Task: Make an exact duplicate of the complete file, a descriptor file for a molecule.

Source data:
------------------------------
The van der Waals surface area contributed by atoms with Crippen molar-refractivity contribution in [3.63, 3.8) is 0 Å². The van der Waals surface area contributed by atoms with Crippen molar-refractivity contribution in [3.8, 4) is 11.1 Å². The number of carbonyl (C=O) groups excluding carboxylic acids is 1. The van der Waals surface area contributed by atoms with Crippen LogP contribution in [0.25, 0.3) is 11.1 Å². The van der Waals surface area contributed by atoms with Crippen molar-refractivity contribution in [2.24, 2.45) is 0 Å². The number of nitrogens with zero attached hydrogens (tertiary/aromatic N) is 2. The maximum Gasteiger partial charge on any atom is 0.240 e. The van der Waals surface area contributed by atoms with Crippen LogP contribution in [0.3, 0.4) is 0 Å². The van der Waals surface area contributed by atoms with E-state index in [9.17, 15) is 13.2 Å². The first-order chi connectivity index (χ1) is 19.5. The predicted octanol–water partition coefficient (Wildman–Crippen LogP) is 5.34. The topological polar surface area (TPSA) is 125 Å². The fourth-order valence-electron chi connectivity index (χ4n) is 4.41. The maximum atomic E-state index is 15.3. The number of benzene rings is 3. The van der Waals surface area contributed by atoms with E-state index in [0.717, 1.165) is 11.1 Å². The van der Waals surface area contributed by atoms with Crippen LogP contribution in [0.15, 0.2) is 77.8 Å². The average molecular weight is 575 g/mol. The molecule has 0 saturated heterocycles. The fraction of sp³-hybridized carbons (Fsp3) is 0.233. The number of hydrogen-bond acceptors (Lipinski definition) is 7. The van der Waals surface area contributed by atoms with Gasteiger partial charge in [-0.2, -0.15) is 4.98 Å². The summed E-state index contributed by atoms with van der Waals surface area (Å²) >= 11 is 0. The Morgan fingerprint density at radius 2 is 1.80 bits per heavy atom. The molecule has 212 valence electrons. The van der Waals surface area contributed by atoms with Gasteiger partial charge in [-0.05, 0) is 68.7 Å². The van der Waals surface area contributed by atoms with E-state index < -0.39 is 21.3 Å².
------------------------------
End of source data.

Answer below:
The van der Waals surface area contributed by atoms with Crippen molar-refractivity contribution in [3.63, 3.8) is 0 Å². The van der Waals surface area contributed by atoms with Crippen molar-refractivity contribution in [3.8, 4) is 11.1 Å². The number of carbonyl (C=O) groups excluding carboxylic acids is 1. The van der Waals surface area contributed by atoms with Crippen LogP contribution in [0.25, 0.3) is 11.1 Å². The van der Waals surface area contributed by atoms with Crippen molar-refractivity contribution in [2.24, 2.45) is 0 Å². The number of nitrogens with zero attached hydrogens (tertiary/aromatic N) is 2. The maximum Gasteiger partial charge on any atom is 0.240 e. The van der Waals surface area contributed by atoms with Crippen LogP contribution in [0.3, 0.4) is 0 Å². The van der Waals surface area contributed by atoms with E-state index in [9.17, 15) is 13.2 Å². The first-order chi connectivity index (χ1) is 19.5. The predicted octanol–water partition coefficient (Wildman–Crippen LogP) is 5.34. The topological polar surface area (TPSA) is 125 Å². The fourth-order valence-electron chi connectivity index (χ4n) is 4.41. The maximum atomic E-state index is 15.3. The number of benzene rings is 3. The van der Waals surface area contributed by atoms with E-state index in [0.717, 1.165) is 11.1 Å². The van der Waals surface area contributed by atoms with Crippen LogP contribution in [0.15, 0.2) is 77.8 Å². The average molecular weight is 575 g/mol. The molecule has 0 saturated heterocycles. The fraction of sp³-hybridized carbons (Fsp3) is 0.233. The number of hydrogen-bond acceptors (Lipinski definition) is 7. The van der Waals surface area contributed by atoms with Gasteiger partial charge in [-0.2, -0.15) is 4.98 Å². The summed E-state index contributed by atoms with van der Waals surface area (Å²) >= 11 is 0. The Morgan fingerprint density at radius 2 is 1.80 bits per heavy atom. The molecule has 212 valence electrons. The van der Waals surface area contributed by atoms with Gasteiger partial charge in [-0.05, 0) is 68.7 Å². The van der Waals surface area contributed by atoms with E-state index < -0.39 is 21.3 Å².